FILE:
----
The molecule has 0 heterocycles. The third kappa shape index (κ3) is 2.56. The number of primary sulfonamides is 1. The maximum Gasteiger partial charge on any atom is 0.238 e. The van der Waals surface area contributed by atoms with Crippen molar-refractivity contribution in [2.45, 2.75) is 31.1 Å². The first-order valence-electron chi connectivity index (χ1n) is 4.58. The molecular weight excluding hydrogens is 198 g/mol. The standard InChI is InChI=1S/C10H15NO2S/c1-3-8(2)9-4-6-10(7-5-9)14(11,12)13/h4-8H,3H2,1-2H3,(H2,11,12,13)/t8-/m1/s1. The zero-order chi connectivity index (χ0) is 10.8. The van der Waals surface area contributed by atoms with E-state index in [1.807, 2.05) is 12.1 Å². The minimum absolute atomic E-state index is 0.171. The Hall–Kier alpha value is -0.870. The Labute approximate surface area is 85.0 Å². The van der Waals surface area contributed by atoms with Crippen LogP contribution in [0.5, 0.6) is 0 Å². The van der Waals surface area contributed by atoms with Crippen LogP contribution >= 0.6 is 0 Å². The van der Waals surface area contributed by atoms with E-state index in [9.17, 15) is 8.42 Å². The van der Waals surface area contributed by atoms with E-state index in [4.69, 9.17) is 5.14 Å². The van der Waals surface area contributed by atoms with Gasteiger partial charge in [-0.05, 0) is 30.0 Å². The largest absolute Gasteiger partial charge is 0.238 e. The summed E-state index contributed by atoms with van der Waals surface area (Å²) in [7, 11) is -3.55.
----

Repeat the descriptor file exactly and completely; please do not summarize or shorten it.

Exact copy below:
The molecule has 0 heterocycles. The third kappa shape index (κ3) is 2.56. The number of primary sulfonamides is 1. The maximum Gasteiger partial charge on any atom is 0.238 e. The van der Waals surface area contributed by atoms with Crippen molar-refractivity contribution in [2.45, 2.75) is 31.1 Å². The first-order valence-electron chi connectivity index (χ1n) is 4.58. The molecular weight excluding hydrogens is 198 g/mol. The standard InChI is InChI=1S/C10H15NO2S/c1-3-8(2)9-4-6-10(7-5-9)14(11,12)13/h4-8H,3H2,1-2H3,(H2,11,12,13)/t8-/m1/s1. The zero-order chi connectivity index (χ0) is 10.8. The van der Waals surface area contributed by atoms with E-state index in [1.807, 2.05) is 12.1 Å². The minimum absolute atomic E-state index is 0.171. The Hall–Kier alpha value is -0.870. The Labute approximate surface area is 85.0 Å². The van der Waals surface area contributed by atoms with Crippen LogP contribution in [0.5, 0.6) is 0 Å². The van der Waals surface area contributed by atoms with Crippen LogP contribution >= 0.6 is 0 Å². The van der Waals surface area contributed by atoms with E-state index in [9.17, 15) is 8.42 Å². The van der Waals surface area contributed by atoms with E-state index in [4.69, 9.17) is 5.14 Å². The van der Waals surface area contributed by atoms with Gasteiger partial charge in [-0.05, 0) is 30.0 Å². The largest absolute Gasteiger partial charge is 0.238 e. The summed E-state index contributed by atoms with van der Waals surface area (Å²) in [7, 11) is -3.55.